“The minimum [re-afforestation] for safety is one third of the total land area. I think what is happening to the elms must be alerting the whole country to the necessity of trees, of the need for more trees. The elm has the largest leaf surface of any tree in Britain. If you defoliate a large elm and put the leaves together edge to edge, they would cover ten acres. So naturally, the first tree to suffer from air pollution was the elm and, of course, when an elm is suffering from fatigue it is subject to attack by disease: the elm bark beetle, the carrier of the elm fungus, comes along and the tree succumbs.

I look at it this way. If a person is living a normal life and not abusing themselves – not smoking too much, not eating too much, not drinking too much – but living normally and eating the right food – they will be fit and well. It is only when they start abusing themselves that they are prone to attack by disease. It is the same with trees.

The next tree to go (the next tree with the largest leaf surface after the elm) is probably the beech: after that the sycamore: and so on. Finally it will be Man’s turn. We forget that we owe our existence to the presence of trees and as far as forest cover goes, we have never been in such a vulnerable position as we are today. The only answer is to plant more trees – to plant for our lives.” ~Richard St. Barbe Baker

For directions as to how to drive to “George Genereux” Urban Regional Park

For directions on how to drive to Richard St. Barbe Baker Afforestation Area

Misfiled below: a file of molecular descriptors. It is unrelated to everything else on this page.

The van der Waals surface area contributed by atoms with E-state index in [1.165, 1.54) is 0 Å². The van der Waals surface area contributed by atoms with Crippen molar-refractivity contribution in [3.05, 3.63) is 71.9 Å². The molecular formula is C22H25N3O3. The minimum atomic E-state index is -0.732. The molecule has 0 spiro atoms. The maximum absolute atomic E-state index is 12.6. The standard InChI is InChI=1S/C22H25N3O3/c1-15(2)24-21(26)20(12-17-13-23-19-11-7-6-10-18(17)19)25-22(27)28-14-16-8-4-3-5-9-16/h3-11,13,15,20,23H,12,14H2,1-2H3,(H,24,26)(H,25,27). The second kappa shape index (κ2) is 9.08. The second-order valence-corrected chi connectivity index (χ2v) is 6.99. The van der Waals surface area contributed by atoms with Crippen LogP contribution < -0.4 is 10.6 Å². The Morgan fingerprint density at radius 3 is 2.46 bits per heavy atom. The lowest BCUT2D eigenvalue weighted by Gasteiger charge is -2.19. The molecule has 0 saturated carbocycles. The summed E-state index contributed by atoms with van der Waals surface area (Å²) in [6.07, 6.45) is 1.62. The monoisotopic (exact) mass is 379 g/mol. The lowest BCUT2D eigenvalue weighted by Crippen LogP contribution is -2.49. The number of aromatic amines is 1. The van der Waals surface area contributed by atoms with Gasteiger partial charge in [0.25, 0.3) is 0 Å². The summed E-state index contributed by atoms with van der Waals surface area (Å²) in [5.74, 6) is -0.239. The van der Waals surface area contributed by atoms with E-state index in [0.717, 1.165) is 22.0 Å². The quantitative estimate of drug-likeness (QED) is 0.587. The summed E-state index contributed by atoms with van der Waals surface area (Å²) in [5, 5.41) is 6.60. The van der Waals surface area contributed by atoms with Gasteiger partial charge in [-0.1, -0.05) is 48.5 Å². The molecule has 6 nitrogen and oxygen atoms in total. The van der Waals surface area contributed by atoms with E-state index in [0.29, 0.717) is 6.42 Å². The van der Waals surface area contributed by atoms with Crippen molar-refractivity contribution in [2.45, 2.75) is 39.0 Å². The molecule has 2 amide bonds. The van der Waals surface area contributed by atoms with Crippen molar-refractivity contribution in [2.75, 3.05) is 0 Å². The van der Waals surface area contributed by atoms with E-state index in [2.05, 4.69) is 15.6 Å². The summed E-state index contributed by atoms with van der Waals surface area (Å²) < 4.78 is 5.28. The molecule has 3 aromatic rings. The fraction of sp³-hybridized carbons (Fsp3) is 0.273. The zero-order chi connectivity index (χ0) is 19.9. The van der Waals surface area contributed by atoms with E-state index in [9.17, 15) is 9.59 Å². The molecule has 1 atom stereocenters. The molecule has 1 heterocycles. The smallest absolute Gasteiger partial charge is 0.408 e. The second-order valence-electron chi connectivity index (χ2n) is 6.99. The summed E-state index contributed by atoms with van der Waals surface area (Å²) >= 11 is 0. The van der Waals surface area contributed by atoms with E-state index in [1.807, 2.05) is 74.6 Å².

For more information:

Blairmore Sector Plan Report; planning for the Richard St. Barbe Baker Afforestation Area,  George Genereux Urban Regional Park and West Swale and areas around them inside of Saskatoon city limits

P4G Saskatoon North Partnership for Growth The P4G consists of the Cities of Saskatoon, Warman, and Martensville, the Town of Osler and the Rural Municipality of Corman Park; planning for areas around the afforestation area and West Swale outside of Saskatoon city limits

Richard St. Barbe Baker Afforestation Area is located in Saskatoon, Saskatchewan, Canada north of Cedar Villa Road, within city limits, in the furthest south west area of the city. 52° 06′ 106° 45′
Addresses:
Part SE 23-36-6 – Afforestation Area – 241 Township Road 362-A
Part SE 23-36-6 – SW Off-Leash Recreation Area (Richard St. Barbe Baker Afforestation Area ) – 355 Township Road 362-A
S ½ 22-36-6 Richard St. Barbe Baker Afforestation Area (West of SW OLRA) – 467 Township Road 362-A
NE 21-36-6 “George Genereux” Afforestation Area – 133 Range Road 3063
Wikimapia Map: type in Richard St. Barbe Baker Afforestation Area
Google Maps South West Off Leash area location pin at parking lot
Web page: https://stbarbebaker.wordpress.com
Where is the Richard St. Barbe Baker Afforestation Area? with map
Where is the George Genereux Urban Regional Park (Afforestation Area)? with map

Pinterest richardstbarbeb

Facebook Group Page: Users of the George Genereux Urban Regional Park

Facebook: StBarbeBaker

Facebook group page : Users of the St Barbe Baker Afforestation Area

Facebook: South West OLRA

Twitter: StBarbeBaker

Please help protect / enhance /commemorate your afforestation areas, please contact the Friends of the Saskatoon Afforestation Areas Inc. (e-mail)

Support the afforestation areas with your donation or membership ($20.00/year).  Please donate by paypal using the e-mail friendsafforestation AT gmail.com, or by using e-transfers  Please and thank you!  Your donation and membership is greatly appreciated.  Members e-mail your contact information to be kept up to date!